Laila and Majnu

Early morning today, while reading Laila Majnu — an age-old love story turned into a stunning musical in the walled city of Lahore at Dawn website, I attempted to look for a video of the theatrical musical performance at the grand Haveli Barood Khana. There were only few still photos. So, I tried searching for it on the YouTube. Couldn’t find it.

I was a little disappointed. My curiosity about Laila Majnu –a tale of two childhood lovers, dates back to good old childhood thru youthful days–in Khulna and Karachi. At that time, the ‘social media’ in these places was the neighborhood and the school/college ecosystem. These were potpourries of imaginations, abstractions, gossips, half-truths, half-lies and ‘you know what’ kinda things–we call such ‘disinfos’ and ‘deep fakes’ now a days.

Laila Majnu (Qays and Laila) were for real though. They weren’t allowed to unite due to socio-economic differences (cast, creed, ethnicity, rich, poor, etc).

A friend of mine in Islamabad, Dr. Arjumand Faisal (of Gallery 6), reminded me a month or two ago that I had once said to him in the early 70s: “I didn’t know Khulna was my fiancee. I am heartbroken at the thought of being separated from her.”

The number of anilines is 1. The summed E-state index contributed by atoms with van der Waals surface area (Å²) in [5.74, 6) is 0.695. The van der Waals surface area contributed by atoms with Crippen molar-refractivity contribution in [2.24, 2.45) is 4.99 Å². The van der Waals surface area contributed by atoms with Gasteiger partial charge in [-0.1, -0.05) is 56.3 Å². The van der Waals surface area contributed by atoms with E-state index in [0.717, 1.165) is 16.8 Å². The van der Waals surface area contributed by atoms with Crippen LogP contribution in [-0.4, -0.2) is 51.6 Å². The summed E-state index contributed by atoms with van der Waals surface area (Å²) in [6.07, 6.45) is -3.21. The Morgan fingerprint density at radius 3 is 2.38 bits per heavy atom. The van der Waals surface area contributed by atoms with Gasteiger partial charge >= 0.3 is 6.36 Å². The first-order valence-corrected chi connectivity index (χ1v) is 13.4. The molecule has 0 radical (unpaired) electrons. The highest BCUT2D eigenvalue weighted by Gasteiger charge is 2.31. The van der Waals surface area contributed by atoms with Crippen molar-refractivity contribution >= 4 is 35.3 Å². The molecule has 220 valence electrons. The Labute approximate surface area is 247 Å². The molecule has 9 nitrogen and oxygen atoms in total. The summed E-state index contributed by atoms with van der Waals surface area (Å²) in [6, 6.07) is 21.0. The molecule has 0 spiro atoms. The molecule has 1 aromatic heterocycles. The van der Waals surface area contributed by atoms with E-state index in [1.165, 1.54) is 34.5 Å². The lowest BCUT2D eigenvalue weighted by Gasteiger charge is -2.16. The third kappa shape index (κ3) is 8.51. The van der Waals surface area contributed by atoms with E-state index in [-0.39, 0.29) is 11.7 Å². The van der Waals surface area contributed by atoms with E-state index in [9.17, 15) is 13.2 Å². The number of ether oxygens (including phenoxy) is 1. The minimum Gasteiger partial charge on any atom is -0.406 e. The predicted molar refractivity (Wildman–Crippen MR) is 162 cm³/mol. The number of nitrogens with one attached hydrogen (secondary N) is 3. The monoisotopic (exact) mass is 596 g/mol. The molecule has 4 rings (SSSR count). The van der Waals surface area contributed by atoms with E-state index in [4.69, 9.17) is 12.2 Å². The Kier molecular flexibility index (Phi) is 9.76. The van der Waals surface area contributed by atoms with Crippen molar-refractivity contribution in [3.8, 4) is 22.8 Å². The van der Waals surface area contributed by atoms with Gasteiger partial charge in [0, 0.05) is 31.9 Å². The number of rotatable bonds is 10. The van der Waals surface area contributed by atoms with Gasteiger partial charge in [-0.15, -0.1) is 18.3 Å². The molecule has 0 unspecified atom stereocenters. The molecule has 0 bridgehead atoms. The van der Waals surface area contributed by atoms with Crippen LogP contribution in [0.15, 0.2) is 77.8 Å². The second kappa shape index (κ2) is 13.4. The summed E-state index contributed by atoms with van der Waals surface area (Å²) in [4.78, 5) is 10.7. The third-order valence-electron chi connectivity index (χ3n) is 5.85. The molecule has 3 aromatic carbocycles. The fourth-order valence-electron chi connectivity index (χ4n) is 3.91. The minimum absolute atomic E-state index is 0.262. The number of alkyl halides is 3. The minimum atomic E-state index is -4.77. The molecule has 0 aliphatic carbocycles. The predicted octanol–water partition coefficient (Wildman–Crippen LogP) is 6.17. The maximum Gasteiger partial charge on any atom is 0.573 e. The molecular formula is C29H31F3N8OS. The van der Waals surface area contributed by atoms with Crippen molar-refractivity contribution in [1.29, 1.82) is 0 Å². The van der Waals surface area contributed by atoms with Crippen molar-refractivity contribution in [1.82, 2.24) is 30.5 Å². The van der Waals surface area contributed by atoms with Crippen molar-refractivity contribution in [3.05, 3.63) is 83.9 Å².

Both Khulna (Laila) and Karachi (Majnu) got married off –and are doing great separately.

BUT when (real) Laila was married off to someone else due to family pressure, Qays had become obsessed with her and people started calling him Majnu, loosely translated as “crazy”…In his obsession with Laila, Qays devotes himself to writing verses about his profound love for her. My perennial curiosity made me seek for more info. I ran into few vlogs about them on the YouTube:

Laila Majnu Birthplace

Laila Majnu Meeting Cave

Laila and Majnu Real Grave

Laila Majnu Mazar on India-Pakistan Border (Anupgarh, Rajasthan)

Laila and Majnu were not just two beings. Their legacy is about human beings and their construct for beingness, togetherness–just as 72+/- percent of the Earth being the ocean and the land being 28+/- percent–they are coexistential, inseparable. –Irshad Salim from Karachi